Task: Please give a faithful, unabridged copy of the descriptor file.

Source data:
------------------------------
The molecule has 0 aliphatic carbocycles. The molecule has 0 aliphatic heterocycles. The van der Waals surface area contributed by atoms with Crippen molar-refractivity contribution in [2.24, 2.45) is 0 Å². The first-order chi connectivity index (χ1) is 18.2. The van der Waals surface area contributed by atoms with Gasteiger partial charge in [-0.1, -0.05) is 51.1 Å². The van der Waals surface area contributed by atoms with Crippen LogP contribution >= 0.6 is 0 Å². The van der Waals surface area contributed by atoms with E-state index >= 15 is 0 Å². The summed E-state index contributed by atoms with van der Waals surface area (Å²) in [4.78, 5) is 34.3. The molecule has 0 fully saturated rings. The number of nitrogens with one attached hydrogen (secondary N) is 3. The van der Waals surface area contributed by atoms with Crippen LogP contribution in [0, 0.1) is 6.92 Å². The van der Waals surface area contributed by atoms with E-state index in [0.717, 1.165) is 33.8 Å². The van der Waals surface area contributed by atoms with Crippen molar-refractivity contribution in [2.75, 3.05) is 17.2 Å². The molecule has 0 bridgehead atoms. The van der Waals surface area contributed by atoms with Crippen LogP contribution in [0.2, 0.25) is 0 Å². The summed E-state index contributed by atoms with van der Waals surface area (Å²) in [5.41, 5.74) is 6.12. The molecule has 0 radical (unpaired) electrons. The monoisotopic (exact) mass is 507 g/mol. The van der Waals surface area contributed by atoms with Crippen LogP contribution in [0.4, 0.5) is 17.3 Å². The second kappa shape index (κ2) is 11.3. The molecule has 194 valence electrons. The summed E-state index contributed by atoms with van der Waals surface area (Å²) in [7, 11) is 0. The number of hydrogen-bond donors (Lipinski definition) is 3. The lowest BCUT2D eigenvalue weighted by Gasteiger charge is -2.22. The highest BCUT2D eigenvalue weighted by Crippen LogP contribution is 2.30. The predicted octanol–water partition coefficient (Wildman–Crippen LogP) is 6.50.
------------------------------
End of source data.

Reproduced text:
The molecule has 0 aliphatic carbocycles. The molecule has 0 aliphatic heterocycles. The van der Waals surface area contributed by atoms with Crippen molar-refractivity contribution in [2.24, 2.45) is 0 Å². The first-order chi connectivity index (χ1) is 18.2. The van der Waals surface area contributed by atoms with Gasteiger partial charge in [-0.1, -0.05) is 51.1 Å². The van der Waals surface area contributed by atoms with Crippen LogP contribution >= 0.6 is 0 Å². The van der Waals surface area contributed by atoms with E-state index >= 15 is 0 Å². The summed E-state index contributed by atoms with van der Waals surface area (Å²) in [4.78, 5) is 34.3. The molecule has 0 fully saturated rings. The number of nitrogens with one attached hydrogen (secondary N) is 3. The van der Waals surface area contributed by atoms with Crippen LogP contribution in [0, 0.1) is 6.92 Å². The van der Waals surface area contributed by atoms with E-state index in [0.717, 1.165) is 33.8 Å². The van der Waals surface area contributed by atoms with Crippen molar-refractivity contribution in [2.75, 3.05) is 17.2 Å². The molecule has 0 bridgehead atoms. The van der Waals surface area contributed by atoms with Crippen LogP contribution in [0.2, 0.25) is 0 Å². The summed E-state index contributed by atoms with van der Waals surface area (Å²) in [5.41, 5.74) is 6.12. The molecule has 0 radical (unpaired) electrons. The monoisotopic (exact) mass is 507 g/mol. The van der Waals surface area contributed by atoms with Crippen LogP contribution in [0.4, 0.5) is 17.3 Å². The second kappa shape index (κ2) is 11.3. The molecule has 194 valence electrons. The summed E-state index contributed by atoms with van der Waals surface area (Å²) in [7, 11) is 0. The number of hydrogen-bond donors (Lipinski definition) is 3. The lowest BCUT2D eigenvalue weighted by Gasteiger charge is -2.22. The highest BCUT2D eigenvalue weighted by Crippen LogP contribution is 2.30. The predicted octanol–water partition coefficient (Wildman–Crippen LogP) is 6.50.